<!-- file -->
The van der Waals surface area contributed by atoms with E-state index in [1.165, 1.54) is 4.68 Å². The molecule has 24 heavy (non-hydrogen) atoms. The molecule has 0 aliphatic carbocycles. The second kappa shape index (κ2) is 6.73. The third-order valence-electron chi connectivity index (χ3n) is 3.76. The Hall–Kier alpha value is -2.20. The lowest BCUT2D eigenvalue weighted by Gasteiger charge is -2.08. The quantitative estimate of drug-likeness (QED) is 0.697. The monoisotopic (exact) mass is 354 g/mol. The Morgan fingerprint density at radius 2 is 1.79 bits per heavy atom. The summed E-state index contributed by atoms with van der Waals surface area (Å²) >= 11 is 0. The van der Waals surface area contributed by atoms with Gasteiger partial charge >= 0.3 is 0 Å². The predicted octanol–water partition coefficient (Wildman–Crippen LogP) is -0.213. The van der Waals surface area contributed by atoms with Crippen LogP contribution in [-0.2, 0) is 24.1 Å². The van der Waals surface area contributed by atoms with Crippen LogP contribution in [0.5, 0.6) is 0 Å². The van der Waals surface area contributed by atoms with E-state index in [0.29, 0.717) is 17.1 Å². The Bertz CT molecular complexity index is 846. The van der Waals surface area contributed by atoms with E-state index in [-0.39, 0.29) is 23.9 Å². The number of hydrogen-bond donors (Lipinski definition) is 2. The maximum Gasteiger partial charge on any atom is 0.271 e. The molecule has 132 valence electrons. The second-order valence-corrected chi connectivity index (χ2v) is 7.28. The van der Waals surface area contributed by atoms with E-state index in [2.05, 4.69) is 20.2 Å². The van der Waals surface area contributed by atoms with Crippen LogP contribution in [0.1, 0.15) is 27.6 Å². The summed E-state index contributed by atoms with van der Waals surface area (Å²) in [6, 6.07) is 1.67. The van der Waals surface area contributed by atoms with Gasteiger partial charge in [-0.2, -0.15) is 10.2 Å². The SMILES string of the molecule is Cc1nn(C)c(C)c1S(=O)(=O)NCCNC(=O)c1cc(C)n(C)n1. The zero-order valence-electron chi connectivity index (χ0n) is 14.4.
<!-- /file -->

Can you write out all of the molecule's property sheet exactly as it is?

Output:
The van der Waals surface area contributed by atoms with E-state index in [1.165, 1.54) is 4.68 Å². The molecule has 24 heavy (non-hydrogen) atoms. The molecule has 0 aliphatic carbocycles. The second kappa shape index (κ2) is 6.73. The third-order valence-electron chi connectivity index (χ3n) is 3.76. The Hall–Kier alpha value is -2.20. The lowest BCUT2D eigenvalue weighted by Gasteiger charge is -2.08. The quantitative estimate of drug-likeness (QED) is 0.697. The monoisotopic (exact) mass is 354 g/mol. The Morgan fingerprint density at radius 2 is 1.79 bits per heavy atom. The summed E-state index contributed by atoms with van der Waals surface area (Å²) >= 11 is 0. The van der Waals surface area contributed by atoms with Gasteiger partial charge >= 0.3 is 0 Å². The predicted octanol–water partition coefficient (Wildman–Crippen LogP) is -0.213. The van der Waals surface area contributed by atoms with Crippen LogP contribution in [-0.2, 0) is 24.1 Å². The van der Waals surface area contributed by atoms with Crippen LogP contribution in [0.5, 0.6) is 0 Å². The van der Waals surface area contributed by atoms with E-state index in [0.29, 0.717) is 17.1 Å². The Bertz CT molecular complexity index is 846. The van der Waals surface area contributed by atoms with E-state index in [-0.39, 0.29) is 23.9 Å². The number of hydrogen-bond donors (Lipinski definition) is 2. The maximum Gasteiger partial charge on any atom is 0.271 e. The molecule has 132 valence electrons. The second-order valence-corrected chi connectivity index (χ2v) is 7.28. The van der Waals surface area contributed by atoms with E-state index in [2.05, 4.69) is 20.2 Å². The van der Waals surface area contributed by atoms with Crippen LogP contribution in [0.1, 0.15) is 27.6 Å². The summed E-state index contributed by atoms with van der Waals surface area (Å²) in [6, 6.07) is 1.67. The van der Waals surface area contributed by atoms with Gasteiger partial charge in [-0.2, -0.15) is 10.2 Å². The SMILES string of the molecule is Cc1nn(C)c(C)c1S(=O)(=O)NCCNC(=O)c1cc(C)n(C)n1. The zero-order valence-electron chi connectivity index (χ0n) is 14.4.